3. Thanks Hazel, that’s a lovely memory; and it’s interesting how authors who were clearly highly regarded in their day can slip from public awareness so easily. After McGrath mentioned Balchin I checked him out and found that he wrote a novel A Way Through the Woods which was filmed a few years ago as Separate Lies and then reissued under that title (I’ll probably pick it up if I like Darkness Falls from the Air). The only other one I’d heard of was The Small Back Room, which was filmed by the great Powell & Pressburger (though it wasn’t one of their best).

    Do you remember much about the ones you read to your grandad?

  4. Yes, I picked up a copy from AbeBooks this morning, for a mere £0.50 so will read it in due course. After some rush research on Balchin and the book, it seems to be case of art imitating life. With Balchin being a psychologist (and the McGrath recommendation there) it seems likely there’s going to be some depth. And Balchin named the Kit Kat – what a guy!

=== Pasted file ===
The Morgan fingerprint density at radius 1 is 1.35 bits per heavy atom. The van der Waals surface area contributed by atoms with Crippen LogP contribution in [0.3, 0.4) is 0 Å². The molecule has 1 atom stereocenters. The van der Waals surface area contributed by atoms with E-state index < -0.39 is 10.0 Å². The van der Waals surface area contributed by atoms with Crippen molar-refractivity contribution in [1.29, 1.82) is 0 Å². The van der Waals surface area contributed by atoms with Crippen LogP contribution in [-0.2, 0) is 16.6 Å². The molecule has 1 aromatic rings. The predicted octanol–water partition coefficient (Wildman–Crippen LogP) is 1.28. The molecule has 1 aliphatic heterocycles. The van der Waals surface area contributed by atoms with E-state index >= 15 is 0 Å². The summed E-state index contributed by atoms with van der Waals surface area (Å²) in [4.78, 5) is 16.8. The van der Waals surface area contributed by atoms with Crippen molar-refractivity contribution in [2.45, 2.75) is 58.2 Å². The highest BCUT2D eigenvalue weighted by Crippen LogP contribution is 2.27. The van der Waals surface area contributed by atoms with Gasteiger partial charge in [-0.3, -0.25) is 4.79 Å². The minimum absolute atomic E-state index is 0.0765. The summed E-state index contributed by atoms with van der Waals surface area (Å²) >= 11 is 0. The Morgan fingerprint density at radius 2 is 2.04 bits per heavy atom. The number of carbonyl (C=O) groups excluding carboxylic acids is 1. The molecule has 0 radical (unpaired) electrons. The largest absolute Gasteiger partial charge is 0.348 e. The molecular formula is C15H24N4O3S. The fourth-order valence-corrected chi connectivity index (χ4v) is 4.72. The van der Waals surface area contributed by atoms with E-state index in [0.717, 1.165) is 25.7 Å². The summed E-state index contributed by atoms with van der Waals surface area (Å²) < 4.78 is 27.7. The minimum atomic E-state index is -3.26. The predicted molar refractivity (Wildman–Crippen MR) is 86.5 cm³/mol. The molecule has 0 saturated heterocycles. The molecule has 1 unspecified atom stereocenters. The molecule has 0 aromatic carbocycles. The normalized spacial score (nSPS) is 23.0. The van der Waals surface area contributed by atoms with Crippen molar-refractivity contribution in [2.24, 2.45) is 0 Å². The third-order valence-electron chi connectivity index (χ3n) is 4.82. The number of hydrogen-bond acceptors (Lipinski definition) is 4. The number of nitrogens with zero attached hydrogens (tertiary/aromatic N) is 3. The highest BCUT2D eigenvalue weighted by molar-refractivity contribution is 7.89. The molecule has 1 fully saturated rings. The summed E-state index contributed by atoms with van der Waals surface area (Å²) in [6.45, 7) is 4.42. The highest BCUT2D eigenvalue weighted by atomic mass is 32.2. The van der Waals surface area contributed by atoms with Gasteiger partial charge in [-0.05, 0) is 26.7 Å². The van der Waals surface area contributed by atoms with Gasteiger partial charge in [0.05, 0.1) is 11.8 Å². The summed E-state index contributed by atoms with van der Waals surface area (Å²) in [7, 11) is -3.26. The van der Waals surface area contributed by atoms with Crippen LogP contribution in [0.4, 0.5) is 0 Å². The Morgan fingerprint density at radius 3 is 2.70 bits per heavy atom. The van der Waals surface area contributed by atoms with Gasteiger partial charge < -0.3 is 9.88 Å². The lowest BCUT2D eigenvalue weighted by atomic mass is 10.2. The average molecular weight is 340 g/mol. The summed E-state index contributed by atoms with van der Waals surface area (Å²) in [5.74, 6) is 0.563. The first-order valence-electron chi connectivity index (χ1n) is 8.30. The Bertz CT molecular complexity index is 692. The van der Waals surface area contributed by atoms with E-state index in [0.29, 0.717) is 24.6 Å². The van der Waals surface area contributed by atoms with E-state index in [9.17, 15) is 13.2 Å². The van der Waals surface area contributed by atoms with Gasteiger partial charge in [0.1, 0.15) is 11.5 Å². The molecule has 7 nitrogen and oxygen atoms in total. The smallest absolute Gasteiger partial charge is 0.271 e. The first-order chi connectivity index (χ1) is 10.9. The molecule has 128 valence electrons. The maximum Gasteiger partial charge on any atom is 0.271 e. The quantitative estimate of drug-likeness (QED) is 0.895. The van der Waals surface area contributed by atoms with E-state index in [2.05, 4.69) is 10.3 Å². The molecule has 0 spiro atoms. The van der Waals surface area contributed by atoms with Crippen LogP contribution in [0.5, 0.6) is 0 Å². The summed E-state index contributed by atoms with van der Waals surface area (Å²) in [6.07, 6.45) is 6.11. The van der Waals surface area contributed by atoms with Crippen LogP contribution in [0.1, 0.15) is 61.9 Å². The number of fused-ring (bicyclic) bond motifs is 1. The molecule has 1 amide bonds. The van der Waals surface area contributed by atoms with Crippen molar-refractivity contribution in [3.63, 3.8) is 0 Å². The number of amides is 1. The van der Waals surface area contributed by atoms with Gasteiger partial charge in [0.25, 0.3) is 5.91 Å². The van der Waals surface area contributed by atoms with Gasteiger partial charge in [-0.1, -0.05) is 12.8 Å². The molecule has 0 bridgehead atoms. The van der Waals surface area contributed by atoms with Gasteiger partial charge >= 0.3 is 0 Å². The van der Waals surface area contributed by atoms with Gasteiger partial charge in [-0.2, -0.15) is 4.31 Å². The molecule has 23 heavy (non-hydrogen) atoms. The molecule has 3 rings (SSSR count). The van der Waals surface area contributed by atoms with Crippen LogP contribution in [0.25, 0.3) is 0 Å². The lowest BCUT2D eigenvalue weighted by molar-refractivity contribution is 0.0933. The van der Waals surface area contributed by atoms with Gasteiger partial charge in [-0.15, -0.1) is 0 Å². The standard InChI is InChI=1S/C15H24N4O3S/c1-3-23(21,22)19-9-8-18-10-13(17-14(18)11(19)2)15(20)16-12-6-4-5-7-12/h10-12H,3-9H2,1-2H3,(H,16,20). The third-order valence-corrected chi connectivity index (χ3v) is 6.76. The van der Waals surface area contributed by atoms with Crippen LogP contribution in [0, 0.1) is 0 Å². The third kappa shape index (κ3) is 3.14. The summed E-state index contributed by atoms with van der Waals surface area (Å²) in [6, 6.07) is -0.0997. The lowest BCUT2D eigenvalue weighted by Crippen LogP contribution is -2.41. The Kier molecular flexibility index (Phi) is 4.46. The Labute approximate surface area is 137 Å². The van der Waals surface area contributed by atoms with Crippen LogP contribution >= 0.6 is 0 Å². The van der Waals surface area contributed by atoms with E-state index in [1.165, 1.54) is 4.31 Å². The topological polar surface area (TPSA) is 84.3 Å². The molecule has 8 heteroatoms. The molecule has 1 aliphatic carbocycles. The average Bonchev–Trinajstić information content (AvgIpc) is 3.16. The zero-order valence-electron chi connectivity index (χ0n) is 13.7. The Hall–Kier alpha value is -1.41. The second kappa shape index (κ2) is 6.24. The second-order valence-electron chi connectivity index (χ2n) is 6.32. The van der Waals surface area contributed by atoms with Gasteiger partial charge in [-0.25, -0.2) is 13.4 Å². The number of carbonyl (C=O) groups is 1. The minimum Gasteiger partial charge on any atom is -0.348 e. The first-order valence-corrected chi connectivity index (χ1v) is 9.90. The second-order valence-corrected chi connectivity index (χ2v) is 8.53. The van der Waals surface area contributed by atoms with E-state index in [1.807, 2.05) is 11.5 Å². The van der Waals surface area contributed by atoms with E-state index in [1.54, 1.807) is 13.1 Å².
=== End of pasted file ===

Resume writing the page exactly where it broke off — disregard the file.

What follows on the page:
5. Interesting interview. The only McGrath I’ve read is The Grotesque, and my feeling was that I liked and admired it, but “it left me with a lot more questions than is customary at the end of a well-behaved book”. It seems from what I’ve read about it that most of his work is calculated to make you wonder what is really going on. I also saw the movie of Asylum, which was chilling in the extreme. I guess I’d better read some more.

    As to Balchin, there were many in my mother’s book case, and I must have read half a dozen. I remember Mine Own Executioner, maybe because of the movie.

  6. Unusually for an English-language writer, the book was published first in Italy…